Sorry. No Blood Suckers.
It’s only natural that my debut novel, Curse Me Not, should fall into the genre that I read the most and like the best—paranormal romance. What’s unnatural, however, is the novel doesn’t involve any of the usual elements found in the genre. Not a one. In fact, to some “PR” lovers, I may have committed a sacrilege.
For instance, Curse Me Not manages just fine without any of the following:
a vampire, whether good or evil, teenage or daddy of ‘em all
a werewolf or other furry shape-shifter who just happens to make hairy look good
a witch with bodacious boobs or a wicked laugh
a fay creature such as fairy, sprite, elf, faun, brownie, nymph . . . uou know, the usual suspects.
a ghost, spirit or banshee (Well, come to think of it, one of my characters does sort of qualify as a banshee in a non-paranormal sort of way.)
a god or mythic being (C’mon! If a real Atlantean had lived for every Atlantean written about, well, it would explain why Atlantis sank.)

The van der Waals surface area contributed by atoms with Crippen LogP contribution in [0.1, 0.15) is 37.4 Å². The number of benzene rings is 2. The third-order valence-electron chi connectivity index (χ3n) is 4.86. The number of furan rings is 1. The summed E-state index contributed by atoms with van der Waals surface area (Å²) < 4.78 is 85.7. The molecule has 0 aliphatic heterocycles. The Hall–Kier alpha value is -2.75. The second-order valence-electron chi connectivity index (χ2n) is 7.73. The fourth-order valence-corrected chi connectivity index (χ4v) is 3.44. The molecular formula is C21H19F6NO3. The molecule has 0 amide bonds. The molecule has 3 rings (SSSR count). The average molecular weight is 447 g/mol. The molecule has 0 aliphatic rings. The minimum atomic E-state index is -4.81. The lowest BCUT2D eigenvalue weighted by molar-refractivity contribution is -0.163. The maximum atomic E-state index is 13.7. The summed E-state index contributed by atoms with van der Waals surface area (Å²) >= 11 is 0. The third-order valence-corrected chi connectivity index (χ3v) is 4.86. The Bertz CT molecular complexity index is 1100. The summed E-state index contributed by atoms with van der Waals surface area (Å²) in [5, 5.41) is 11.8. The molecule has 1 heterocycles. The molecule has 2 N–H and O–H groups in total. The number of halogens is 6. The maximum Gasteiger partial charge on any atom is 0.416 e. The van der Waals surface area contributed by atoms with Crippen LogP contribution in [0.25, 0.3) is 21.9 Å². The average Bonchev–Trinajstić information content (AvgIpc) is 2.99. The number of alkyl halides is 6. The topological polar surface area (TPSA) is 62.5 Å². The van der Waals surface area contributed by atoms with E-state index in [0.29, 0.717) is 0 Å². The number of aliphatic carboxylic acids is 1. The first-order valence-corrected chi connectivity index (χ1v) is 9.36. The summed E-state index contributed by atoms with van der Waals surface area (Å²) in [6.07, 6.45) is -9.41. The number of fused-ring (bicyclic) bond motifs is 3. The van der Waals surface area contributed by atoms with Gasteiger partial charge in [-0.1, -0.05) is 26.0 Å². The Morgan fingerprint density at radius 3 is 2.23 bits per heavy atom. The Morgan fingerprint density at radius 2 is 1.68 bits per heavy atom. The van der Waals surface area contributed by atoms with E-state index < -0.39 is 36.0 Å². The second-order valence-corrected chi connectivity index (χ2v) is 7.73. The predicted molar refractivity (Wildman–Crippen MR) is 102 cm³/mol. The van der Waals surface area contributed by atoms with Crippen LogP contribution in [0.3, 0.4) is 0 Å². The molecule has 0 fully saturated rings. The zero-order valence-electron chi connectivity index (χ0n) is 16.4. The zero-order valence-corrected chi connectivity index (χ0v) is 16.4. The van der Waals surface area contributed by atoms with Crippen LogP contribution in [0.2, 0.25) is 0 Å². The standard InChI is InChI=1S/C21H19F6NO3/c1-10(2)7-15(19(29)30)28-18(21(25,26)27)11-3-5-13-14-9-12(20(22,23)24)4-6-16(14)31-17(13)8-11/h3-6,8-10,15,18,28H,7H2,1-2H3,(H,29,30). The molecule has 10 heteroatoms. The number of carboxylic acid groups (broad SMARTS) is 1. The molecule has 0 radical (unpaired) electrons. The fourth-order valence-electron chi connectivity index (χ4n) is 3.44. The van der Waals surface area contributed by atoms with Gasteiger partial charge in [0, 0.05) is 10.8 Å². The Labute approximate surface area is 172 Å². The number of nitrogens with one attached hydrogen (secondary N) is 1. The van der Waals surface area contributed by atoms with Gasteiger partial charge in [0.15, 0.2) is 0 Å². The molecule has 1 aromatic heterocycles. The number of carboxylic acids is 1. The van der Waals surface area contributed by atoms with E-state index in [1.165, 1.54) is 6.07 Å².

Seriously, folks, I haven’t broken any law by bringing a new twist to PR. After all, the genre is a subset of “speculative fiction.” To quality as PR, Curse Me Not just has to boast an element—In addition to romance—that’s outside the “real world.” The element I’m talking about is not auras. I’m not ready to say auras aren’t “real.” Nor am I talking about “curses.” No way would I dismiss the efficacy of those on some people out there.
No, the truest PR element found in Curse Me Not is Elzetta herself, a prematurely menopausal woman who can see auras and clean away curses—a bodywasher. She doesn’t kick ass, she’s flawed and she’s way past her teens.
Come to think of it, maybe an “Elzetta” really is out there somewhere.